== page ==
Kiss Your Idols
Lou Reed’s death sent shock waves thru my Facebook, a place generally reserved for NSA- and NRA-related freakouts. Reed was still in the sweet spot of famous, an old god whose heaven had not been laid low by scandal, allegation or anything recent really, at all. Indie kids in Portland, baby mommas in Modesto, and theatre nerds in New York all lined my news feed with lamentations and, above all, links hand-selected to best illustrate each person’s unique loss. It was no different, really, than the passings of Michael Jackson and Whitney Houston, except now a man in his seventies with a grim bill of health had died. This was somehow still sad.
I didn’t not want to grieve. It’s that I wanted to grieve in the opposite direction, a defiant fear of gravity that entailed Reed dying in his wonderful youth and me being around/alive to witness it. Sober since the eighties, the decade he began to fall out of fashion, Reed cld have reasonably ridden the rock star’s lightning straight from the bottle to the grave anytime before that. As an arbiter of original cool, he deserved a hero’s death. It’s disappointing that he succumbed to a chickenshit detail like liver disease, which is so bogus it, or at least the disambiguation of liver cancer, is what they used to pretend AIDS victims had. Lou Reed didn’t drown in his own vomit at Studio 54 and that kind of sucks. I’d have taken a sailing accident off Aruba in 1988, and I have no idea if Lou Reed ever/even sailed. But all he did was die a sick old man.
My oddball sense of loss re: Reed is either attributable to a post-rockstar culture’s PTSD from that archetype’s dominance or just an ongoing nineties fever that’s fostered fondness for musicians who die like Halloween costumes of dead musicians, needles hanging from arms. Where does the anniversary of the River Phoenix death rank? It happened outside Viper Room, a club bought into by Johnny Depp, another parolee from The 27 Club who has hemorrhaged relevance since the day he turned 28. I’m not arguing that certain kinds of famous people owe us a radical death, which would be gladiatorial; I’m not trying to convince you that celebrity lifespans shd be scaled to look like the usefulness of athletes, which would be roughly true. But once you accept the whole formula of fame as flawed, and that not-necessarily-whole people are the ones who seek the most avidly to replicate it: why not just commit and say an early but long-romanced death is the leveling of all fields? They get to get rich and die, we get to stay poor and watch. Besides which the international gaze has a natural withering effect, w/ or w/o a body enacting sundry recreational harms on itself already. I am not sad Lou Reed died; I am sad he got old and then died.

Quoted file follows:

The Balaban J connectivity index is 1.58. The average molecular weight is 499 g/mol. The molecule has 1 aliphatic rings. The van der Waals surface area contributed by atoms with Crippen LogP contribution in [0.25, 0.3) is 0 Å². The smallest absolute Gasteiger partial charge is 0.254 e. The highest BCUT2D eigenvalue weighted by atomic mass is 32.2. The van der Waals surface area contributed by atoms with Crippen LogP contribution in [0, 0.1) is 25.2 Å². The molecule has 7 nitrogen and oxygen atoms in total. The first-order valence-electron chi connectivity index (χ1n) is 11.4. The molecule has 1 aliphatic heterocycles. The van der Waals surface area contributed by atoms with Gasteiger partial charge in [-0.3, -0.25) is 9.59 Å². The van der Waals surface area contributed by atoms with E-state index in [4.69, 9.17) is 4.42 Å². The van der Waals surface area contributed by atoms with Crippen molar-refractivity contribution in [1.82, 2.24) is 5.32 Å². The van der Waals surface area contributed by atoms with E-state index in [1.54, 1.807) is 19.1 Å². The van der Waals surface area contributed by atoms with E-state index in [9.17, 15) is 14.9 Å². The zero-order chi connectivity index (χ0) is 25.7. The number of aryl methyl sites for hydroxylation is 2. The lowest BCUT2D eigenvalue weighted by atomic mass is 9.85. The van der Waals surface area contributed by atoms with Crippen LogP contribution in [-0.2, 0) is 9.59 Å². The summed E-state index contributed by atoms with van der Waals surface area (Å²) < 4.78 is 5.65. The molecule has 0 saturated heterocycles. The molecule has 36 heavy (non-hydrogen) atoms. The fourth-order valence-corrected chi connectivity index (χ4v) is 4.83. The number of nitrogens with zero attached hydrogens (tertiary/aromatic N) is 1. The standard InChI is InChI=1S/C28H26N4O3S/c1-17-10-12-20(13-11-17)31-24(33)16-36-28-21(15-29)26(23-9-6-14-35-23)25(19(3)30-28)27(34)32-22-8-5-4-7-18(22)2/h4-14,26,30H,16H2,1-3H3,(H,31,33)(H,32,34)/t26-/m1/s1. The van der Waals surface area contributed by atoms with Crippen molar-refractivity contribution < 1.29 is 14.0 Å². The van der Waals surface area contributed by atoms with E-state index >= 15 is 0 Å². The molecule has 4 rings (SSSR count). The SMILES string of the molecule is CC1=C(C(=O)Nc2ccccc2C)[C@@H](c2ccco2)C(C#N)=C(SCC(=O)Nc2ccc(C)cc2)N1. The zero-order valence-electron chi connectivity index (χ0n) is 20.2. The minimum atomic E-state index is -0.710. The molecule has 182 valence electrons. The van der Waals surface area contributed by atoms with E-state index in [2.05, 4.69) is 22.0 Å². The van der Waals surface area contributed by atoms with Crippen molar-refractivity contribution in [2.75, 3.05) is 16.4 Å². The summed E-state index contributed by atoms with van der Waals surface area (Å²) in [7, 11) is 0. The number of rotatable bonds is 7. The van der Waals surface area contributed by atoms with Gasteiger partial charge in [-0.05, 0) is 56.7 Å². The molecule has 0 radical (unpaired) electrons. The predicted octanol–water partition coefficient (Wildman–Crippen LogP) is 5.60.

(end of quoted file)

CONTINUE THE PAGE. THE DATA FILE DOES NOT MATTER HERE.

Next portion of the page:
The outpouring, as they say, of goodwill following the news and said goodwill’s unanimity among people of all genres and styles, on my Twitter and Facebook and I bet both of yours, didn’t get into any of this. We are expected to abstain from all good-looking-corpse aspersions, which would be in ‘bad taste’; yet we’re always cautioned under the shadow of the body to ‘remember the person as he/she was’. Presumably good-looking and free of lesions, scars, skewed skin tone, and organ failure. I must insist that part of this contradictory deal include a wish for a peak-time death, if we’re talking abt our educators in wild-side walking at least. You’re supposed to kill your idols, not kiss them.
Fuck you. If you’d personally experienced “peak time death” you wouldn’t wish it on anyone, I am certain.